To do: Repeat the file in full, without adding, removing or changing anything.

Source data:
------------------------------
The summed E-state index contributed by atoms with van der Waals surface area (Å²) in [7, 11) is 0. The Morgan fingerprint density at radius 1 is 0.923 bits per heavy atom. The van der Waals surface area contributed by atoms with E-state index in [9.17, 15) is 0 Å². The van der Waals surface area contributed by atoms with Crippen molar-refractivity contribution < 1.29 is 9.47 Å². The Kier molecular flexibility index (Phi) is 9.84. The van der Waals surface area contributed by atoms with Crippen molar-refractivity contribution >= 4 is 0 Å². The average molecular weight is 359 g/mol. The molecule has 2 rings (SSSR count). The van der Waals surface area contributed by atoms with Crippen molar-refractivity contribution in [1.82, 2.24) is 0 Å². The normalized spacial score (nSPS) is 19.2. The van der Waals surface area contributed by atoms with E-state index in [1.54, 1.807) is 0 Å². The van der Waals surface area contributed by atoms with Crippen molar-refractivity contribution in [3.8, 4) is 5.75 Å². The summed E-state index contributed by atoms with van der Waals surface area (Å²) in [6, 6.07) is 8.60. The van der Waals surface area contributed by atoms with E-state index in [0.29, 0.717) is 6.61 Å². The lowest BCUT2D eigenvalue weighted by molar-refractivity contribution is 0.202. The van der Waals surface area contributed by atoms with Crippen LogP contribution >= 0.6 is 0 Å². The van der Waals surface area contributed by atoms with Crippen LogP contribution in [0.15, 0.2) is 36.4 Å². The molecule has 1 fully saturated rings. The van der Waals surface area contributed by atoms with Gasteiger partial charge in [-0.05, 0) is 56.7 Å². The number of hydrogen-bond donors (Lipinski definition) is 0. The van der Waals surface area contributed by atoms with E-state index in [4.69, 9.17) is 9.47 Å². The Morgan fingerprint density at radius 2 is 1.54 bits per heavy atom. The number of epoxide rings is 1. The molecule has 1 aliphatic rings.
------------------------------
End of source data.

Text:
The summed E-state index contributed by atoms with van der Waals surface area (Å²) in [7, 11) is 0. The Morgan fingerprint density at radius 1 is 0.923 bits per heavy atom. The van der Waals surface area contributed by atoms with E-state index in [9.17, 15) is 0 Å². The van der Waals surface area contributed by atoms with Crippen molar-refractivity contribution < 1.29 is 9.47 Å². The Kier molecular flexibility index (Phi) is 9.84. The van der Waals surface area contributed by atoms with Crippen molar-refractivity contribution >= 4 is 0 Å². The average molecular weight is 359 g/mol. The molecule has 2 rings (SSSR count). The van der Waals surface area contributed by atoms with Crippen molar-refractivity contribution in [1.82, 2.24) is 0 Å². The normalized spacial score (nSPS) is 19.2. The van der Waals surface area contributed by atoms with E-state index in [1.54, 1.807) is 0 Å². The van der Waals surface area contributed by atoms with Crippen molar-refractivity contribution in [3.8, 4) is 5.75 Å². The summed E-state index contributed by atoms with van der Waals surface area (Å²) in [6, 6.07) is 8.60. The van der Waals surface area contributed by atoms with E-state index in [0.29, 0.717) is 6.61 Å². The lowest BCUT2D eigenvalue weighted by molar-refractivity contribution is 0.202. The van der Waals surface area contributed by atoms with Crippen LogP contribution >= 0.6 is 0 Å². The van der Waals surface area contributed by atoms with Crippen LogP contribution in [0.15, 0.2) is 36.4 Å². The molecule has 1 fully saturated rings. The van der Waals surface area contributed by atoms with Gasteiger partial charge in [-0.05, 0) is 56.7 Å². The number of hydrogen-bond donors (Lipinski definition) is 0. The van der Waals surface area contributed by atoms with E-state index in [4.69, 9.17) is 9.47 Å². The Morgan fingerprint density at radius 2 is 1.54 bits per heavy atom. The number of epoxide rings is 1. The molecule has 1 aliphatic rings.